The pay-per-view storyline culminated at Rising Above 2008 with what I consider to be Danielson and McGuinness's fourth truly classic match. This match is best enjoyed after viewing their previous matches, because the story in the ring built on those that came before. The great chain wrestling and mat wrestling in the opening sequence recalled their earliest matches back in 2006, they teased a count-out finish that recalled their first match in Cleveland, and the climactic exchange of strikes, submissions and counters recalled their classics at Unified and Driven (without the dangerous head shots). The match was marred slightly by some outside interference, which should not happen in a match that climaxes a feud like this one, but the interference did not figure in the finish so it is forgivable. McGuinness won clean, in what was perhaps the defining match of his ROH World Title reign.

The Essential Danielson vs McGuinness

Tonight's match in New York City will be the tenth and final one-on-one match between Danielson and McGuinness in ROH. Of the nine that have gone before, the five essential matches that every wrestling fan should see are:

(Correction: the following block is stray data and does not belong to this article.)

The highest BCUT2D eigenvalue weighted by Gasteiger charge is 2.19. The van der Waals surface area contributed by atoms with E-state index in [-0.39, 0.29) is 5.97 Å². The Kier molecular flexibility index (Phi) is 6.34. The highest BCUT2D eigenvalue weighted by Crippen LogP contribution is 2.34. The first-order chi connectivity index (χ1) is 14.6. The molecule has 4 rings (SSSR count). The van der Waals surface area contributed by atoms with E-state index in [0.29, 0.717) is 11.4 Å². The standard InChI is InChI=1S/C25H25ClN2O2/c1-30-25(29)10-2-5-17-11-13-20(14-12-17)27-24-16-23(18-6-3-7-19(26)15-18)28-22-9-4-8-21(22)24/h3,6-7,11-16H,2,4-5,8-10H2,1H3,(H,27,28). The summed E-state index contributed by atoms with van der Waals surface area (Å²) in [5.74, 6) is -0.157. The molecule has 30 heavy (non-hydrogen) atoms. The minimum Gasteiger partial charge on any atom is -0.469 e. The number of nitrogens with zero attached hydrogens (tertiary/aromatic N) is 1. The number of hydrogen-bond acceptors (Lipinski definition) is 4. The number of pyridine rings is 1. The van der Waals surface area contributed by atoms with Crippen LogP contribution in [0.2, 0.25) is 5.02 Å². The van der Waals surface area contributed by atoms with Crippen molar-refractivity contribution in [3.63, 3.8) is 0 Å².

- Their first match, Weekend of Champions Night 2 in Cleveland
- The title unification match, Unified in Liverpool
- The number one contender's match on the Driven pay-per-view
- The 6th Anniversary Show match, and
- The pay-per-view feud blow off at Rising Above 2008

The last four are all-time classics, and the first match is a notch below but important to set the table for the others. Hopefully Danielson and McGuinness will add a fifth all-time classic to their amazing resume of matches when they meet for the last time in ROH tonight.

PWTorch VIP members have first-look access to all of Torch ROH specialist Mike DeRosenroll's ROH-related blogs in the VIP Forum. His blogs are posted under the M2_Jay screenname. DeRosenroll also reviews ROH TV on HDNet every Monday night.